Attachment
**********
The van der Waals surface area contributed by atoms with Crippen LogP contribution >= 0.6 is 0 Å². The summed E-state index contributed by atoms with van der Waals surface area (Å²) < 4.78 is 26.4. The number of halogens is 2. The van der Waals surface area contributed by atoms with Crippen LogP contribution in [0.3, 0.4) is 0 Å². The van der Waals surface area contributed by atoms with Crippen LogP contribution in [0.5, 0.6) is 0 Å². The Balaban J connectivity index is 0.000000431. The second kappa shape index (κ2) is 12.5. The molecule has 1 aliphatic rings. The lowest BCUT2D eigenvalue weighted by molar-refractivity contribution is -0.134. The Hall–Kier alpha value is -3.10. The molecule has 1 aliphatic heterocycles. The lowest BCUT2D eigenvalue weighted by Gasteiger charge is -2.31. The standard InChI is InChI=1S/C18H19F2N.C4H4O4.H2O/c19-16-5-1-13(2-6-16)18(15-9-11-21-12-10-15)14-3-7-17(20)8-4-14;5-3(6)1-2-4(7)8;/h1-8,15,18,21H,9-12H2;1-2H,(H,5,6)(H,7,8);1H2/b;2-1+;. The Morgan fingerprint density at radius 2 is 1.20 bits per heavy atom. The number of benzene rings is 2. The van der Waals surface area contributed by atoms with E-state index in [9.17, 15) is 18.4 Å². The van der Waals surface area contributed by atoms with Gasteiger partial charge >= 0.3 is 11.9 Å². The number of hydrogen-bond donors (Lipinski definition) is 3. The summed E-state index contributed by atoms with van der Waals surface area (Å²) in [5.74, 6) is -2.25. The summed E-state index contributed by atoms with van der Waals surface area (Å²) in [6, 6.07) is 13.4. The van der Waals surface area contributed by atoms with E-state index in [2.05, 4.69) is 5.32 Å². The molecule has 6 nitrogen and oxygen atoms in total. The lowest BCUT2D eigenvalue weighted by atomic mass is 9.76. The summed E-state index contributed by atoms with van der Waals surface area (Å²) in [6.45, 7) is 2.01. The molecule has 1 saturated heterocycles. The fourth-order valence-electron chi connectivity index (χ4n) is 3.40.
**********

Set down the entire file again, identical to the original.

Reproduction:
The van der Waals surface area contributed by atoms with Crippen LogP contribution >= 0.6 is 0 Å². The summed E-state index contributed by atoms with van der Waals surface area (Å²) < 4.78 is 26.4. The number of halogens is 2. The van der Waals surface area contributed by atoms with Crippen LogP contribution in [0.3, 0.4) is 0 Å². The van der Waals surface area contributed by atoms with Crippen LogP contribution in [0.5, 0.6) is 0 Å². The Balaban J connectivity index is 0.000000431. The second kappa shape index (κ2) is 12.5. The molecule has 1 aliphatic rings. The lowest BCUT2D eigenvalue weighted by molar-refractivity contribution is -0.134. The Hall–Kier alpha value is -3.10. The molecule has 1 aliphatic heterocycles. The lowest BCUT2D eigenvalue weighted by Gasteiger charge is -2.31. The standard InChI is InChI=1S/C18H19F2N.C4H4O4.H2O/c19-16-5-1-13(2-6-16)18(15-9-11-21-12-10-15)14-3-7-17(20)8-4-14;5-3(6)1-2-4(7)8;/h1-8,15,18,21H,9-12H2;1-2H,(H,5,6)(H,7,8);1H2/b;2-1+;. The Morgan fingerprint density at radius 2 is 1.20 bits per heavy atom. The number of benzene rings is 2. The van der Waals surface area contributed by atoms with E-state index in [9.17, 15) is 18.4 Å². The van der Waals surface area contributed by atoms with Gasteiger partial charge >= 0.3 is 11.9 Å². The number of hydrogen-bond donors (Lipinski definition) is 3. The summed E-state index contributed by atoms with van der Waals surface area (Å²) in [5.74, 6) is -2.25. The summed E-state index contributed by atoms with van der Waals surface area (Å²) in [6, 6.07) is 13.4. The van der Waals surface area contributed by atoms with E-state index in [2.05, 4.69) is 5.32 Å². The molecule has 6 nitrogen and oxygen atoms in total. The lowest BCUT2D eigenvalue weighted by atomic mass is 9.76. The summed E-state index contributed by atoms with van der Waals surface area (Å²) in [6.45, 7) is 2.01. The molecule has 1 saturated heterocycles. The fourth-order valence-electron chi connectivity index (χ4n) is 3.40.